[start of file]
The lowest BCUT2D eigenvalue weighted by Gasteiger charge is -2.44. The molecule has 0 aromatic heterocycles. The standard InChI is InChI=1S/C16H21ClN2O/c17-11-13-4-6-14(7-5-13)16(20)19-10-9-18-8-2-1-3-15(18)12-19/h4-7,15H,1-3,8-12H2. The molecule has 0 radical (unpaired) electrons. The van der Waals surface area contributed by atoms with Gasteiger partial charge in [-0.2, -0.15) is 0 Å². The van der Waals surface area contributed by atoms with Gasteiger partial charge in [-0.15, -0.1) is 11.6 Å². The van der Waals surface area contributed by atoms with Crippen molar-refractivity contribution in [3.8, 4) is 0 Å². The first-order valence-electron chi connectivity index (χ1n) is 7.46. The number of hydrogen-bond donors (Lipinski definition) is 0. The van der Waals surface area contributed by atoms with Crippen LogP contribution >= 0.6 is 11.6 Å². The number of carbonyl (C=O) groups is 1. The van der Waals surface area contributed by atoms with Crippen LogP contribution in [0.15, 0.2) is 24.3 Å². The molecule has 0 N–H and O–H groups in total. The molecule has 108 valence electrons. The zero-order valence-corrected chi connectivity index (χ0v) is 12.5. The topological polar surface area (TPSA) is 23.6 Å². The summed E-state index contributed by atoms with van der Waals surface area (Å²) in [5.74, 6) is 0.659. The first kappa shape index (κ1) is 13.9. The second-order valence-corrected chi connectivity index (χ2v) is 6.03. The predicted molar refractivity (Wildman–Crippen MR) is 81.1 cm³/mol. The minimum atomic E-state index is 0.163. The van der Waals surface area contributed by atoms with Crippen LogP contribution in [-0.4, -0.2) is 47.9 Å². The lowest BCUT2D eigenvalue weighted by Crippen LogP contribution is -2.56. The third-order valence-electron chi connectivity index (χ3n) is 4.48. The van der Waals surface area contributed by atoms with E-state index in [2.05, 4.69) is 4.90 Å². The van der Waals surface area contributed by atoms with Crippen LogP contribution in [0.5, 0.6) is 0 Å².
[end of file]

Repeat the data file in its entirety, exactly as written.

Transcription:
The lowest BCUT2D eigenvalue weighted by Gasteiger charge is -2.44. The molecule has 0 aromatic heterocycles. The standard InChI is InChI=1S/C16H21ClN2O/c17-11-13-4-6-14(7-5-13)16(20)19-10-9-18-8-2-1-3-15(18)12-19/h4-7,15H,1-3,8-12H2. The molecule has 0 radical (unpaired) electrons. The van der Waals surface area contributed by atoms with Gasteiger partial charge in [-0.2, -0.15) is 0 Å². The van der Waals surface area contributed by atoms with Gasteiger partial charge in [-0.15, -0.1) is 11.6 Å². The van der Waals surface area contributed by atoms with Crippen molar-refractivity contribution in [3.8, 4) is 0 Å². The first-order valence-electron chi connectivity index (χ1n) is 7.46. The number of hydrogen-bond donors (Lipinski definition) is 0. The van der Waals surface area contributed by atoms with Crippen LogP contribution >= 0.6 is 11.6 Å². The number of carbonyl (C=O) groups is 1. The van der Waals surface area contributed by atoms with Crippen LogP contribution in [0.15, 0.2) is 24.3 Å². The molecule has 0 N–H and O–H groups in total. The molecule has 108 valence electrons. The zero-order valence-corrected chi connectivity index (χ0v) is 12.5. The topological polar surface area (TPSA) is 23.6 Å². The summed E-state index contributed by atoms with van der Waals surface area (Å²) in [5.74, 6) is 0.659. The first kappa shape index (κ1) is 13.9. The second-order valence-corrected chi connectivity index (χ2v) is 6.03. The predicted molar refractivity (Wildman–Crippen MR) is 81.1 cm³/mol. The minimum atomic E-state index is 0.163. The van der Waals surface area contributed by atoms with Crippen LogP contribution in [-0.4, -0.2) is 47.9 Å². The lowest BCUT2D eigenvalue weighted by Crippen LogP contribution is -2.56. The third-order valence-electron chi connectivity index (χ3n) is 4.48. The van der Waals surface area contributed by atoms with E-state index in [2.05, 4.69) is 4.90 Å². The van der Waals surface area contributed by atoms with Crippen LogP contribution in [0.5, 0.6) is 0 Å².